“The implementation of this policy would have involved reprogramming systems and training staff in hundreds of hotels around the province, days before a much needed busy summer season, and the Calgary Stampede. When Alberta hotels come together through their association, we get things done!” AHLA Board Member Nellie Dhanji, Holiday Inn & Suites Calgary Airport North
The AHLA team worked around the clock to get clarity on the government’s policy intent and successfully advocate on your behalf. The AHLA spoke to numerous department officials in Alberta Finance, the Minister of Finance, the Premier’s Office, Deputy Minister of Tourism & Sport David Goldstein, and key stakeholders like TIAA, asking the Government of Alberta to ensure:
- A pause to the changes to the tourism levy that were to take effect on July 1.
- An orderly and informed policy implementation that recognizes the operational requirements of hotels and does not penalize businesses that have contributed to the tourism levy since 2005.
- Alberta Finance does not inadvertently legitimize ghost hotels or illegal short term rentals.
- Online accommodation platforms pay corporate tax on their Alberta sales, creating real tax fairness.
Because hotels came together and spoke with one voice through the AHLA, the government has agreed to pause the implementation of changes to the tourism levy and consult with the AHLA on how to proceed with future changes that will ensure tax fairness for online marketplaces without punishing businesses that are owned and operated by Albertans.
“The AHLA and our members fully support the government’s goal of requiring online platforms to charge, collect, and contribute the full amount of the tourism levy,” said AHLA Board Chair Brooke Christianson. “Alberta hotels needed a solution that made sense, and the AHLA got it done. I’d like to thank Minister Horner and his department officials for their willingness to hear our concerns, and pause implementation of the current policy.”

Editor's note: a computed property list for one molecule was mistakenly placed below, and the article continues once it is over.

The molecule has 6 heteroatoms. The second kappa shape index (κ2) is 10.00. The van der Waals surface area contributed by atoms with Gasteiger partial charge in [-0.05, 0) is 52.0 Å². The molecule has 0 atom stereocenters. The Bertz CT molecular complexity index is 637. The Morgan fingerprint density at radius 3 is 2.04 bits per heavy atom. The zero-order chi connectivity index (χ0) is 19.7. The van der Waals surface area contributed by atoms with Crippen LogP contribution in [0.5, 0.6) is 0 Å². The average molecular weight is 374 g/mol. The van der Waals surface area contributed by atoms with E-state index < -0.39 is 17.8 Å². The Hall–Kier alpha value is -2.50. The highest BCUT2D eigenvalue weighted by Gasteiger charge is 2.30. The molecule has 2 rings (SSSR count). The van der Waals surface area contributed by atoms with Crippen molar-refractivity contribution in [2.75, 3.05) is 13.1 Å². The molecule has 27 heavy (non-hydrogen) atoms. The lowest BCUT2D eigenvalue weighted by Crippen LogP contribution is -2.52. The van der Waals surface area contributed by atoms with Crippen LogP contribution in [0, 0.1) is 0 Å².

This successful advocacy effort means that on July 1st you will not have to re-program your property management systems or retrain your staff on how to treat the tourism levy on OTA bookings. Your hotel will continue to charge and remit the Tourism Levy as usual. The AHLA will be working with the government to ensure officials understand the operational implications for our members when changes are made to how the tourism levy is collected and remitted.
“We appreciate the government’s willingness to listen to our concerns and respond thoughtfully to address the unintended consequences of the original policy,” said AHLA President & CEO Tracy Douglas-Blowers. “This pause means AHLA members don’t need to scramble to reprogram their systems at the very time they should be focusing on welcoming travelers to their hotels and bringing down some of the debt job creators are carrying as a result of the pandemic.”
This victory was the result of AHLA members coming together through your association to inform the government about your concerns, and ask for a pause in the current implementation. This saved your hotel from having to deal with operational challenges created by last minute changes to programming, and costly penalties caused by unclear government policies.